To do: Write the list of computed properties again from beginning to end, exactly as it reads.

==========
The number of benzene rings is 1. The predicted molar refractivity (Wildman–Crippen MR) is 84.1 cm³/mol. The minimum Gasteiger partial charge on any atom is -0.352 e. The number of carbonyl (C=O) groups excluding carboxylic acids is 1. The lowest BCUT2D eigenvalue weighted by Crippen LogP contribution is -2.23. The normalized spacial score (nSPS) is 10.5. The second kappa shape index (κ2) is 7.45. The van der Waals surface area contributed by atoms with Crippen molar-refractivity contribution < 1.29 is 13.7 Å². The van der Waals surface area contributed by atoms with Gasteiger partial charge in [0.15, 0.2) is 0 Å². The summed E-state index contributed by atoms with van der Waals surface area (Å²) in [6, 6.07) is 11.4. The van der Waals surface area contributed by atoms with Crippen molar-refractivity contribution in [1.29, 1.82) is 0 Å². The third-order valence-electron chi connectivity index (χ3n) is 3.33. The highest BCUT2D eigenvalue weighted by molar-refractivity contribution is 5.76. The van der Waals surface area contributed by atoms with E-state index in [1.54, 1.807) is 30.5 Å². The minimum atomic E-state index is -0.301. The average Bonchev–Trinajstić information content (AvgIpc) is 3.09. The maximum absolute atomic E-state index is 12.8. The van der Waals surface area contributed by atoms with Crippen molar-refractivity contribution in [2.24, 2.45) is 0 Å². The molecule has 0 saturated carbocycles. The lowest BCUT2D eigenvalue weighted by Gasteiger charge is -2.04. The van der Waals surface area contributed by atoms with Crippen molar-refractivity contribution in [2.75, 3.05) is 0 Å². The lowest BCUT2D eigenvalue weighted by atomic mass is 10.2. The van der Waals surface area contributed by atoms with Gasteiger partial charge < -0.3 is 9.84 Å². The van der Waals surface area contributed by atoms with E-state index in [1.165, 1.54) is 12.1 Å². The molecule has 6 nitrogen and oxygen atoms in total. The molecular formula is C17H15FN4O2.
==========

The number of benzene rings is 1. The predicted molar refractivity (Wildman–Crippen MR) is 84.1 cm³/mol. The minimum Gasteiger partial charge on any atom is -0.352 e. The number of carbonyl (C=O) groups excluding carboxylic acids is 1. The lowest BCUT2D eigenvalue weighted by Crippen LogP contribution is -2.23. The normalized spacial score (nSPS) is 10.5. The second kappa shape index (κ2) is 7.45. The van der Waals surface area contributed by atoms with Crippen molar-refractivity contribution < 1.29 is 13.7 Å². The van der Waals surface area contributed by atoms with Gasteiger partial charge in [0.15, 0.2) is 0 Å². The summed E-state index contributed by atoms with van der Waals surface area (Å²) in [6, 6.07) is 11.4. The van der Waals surface area contributed by atoms with Crippen molar-refractivity contribution in [1.29, 1.82) is 0 Å². The third-order valence-electron chi connectivity index (χ3n) is 3.33. The highest BCUT2D eigenvalue weighted by molar-refractivity contribution is 5.76. The van der Waals surface area contributed by atoms with E-state index in [1.54, 1.807) is 30.5 Å². The minimum atomic E-state index is -0.301. The average Bonchev–Trinajstić information content (AvgIpc) is 3.09. The maximum absolute atomic E-state index is 12.8. The van der Waals surface area contributed by atoms with Crippen molar-refractivity contribution in [2.24, 2.45) is 0 Å². The molecule has 0 saturated carbocycles. The lowest BCUT2D eigenvalue weighted by Gasteiger charge is -2.04. The van der Waals surface area contributed by atoms with Crippen molar-refractivity contribution in [2.75, 3.05) is 0 Å². The lowest BCUT2D eigenvalue weighted by atomic mass is 10.2. The van der Waals surface area contributed by atoms with Gasteiger partial charge < -0.3 is 9.84 Å². The van der Waals surface area contributed by atoms with E-state index in [1.165, 1.54) is 12.1 Å². The molecule has 6 nitrogen and oxygen atoms in total. The molecular formula is C17H15FN4O2.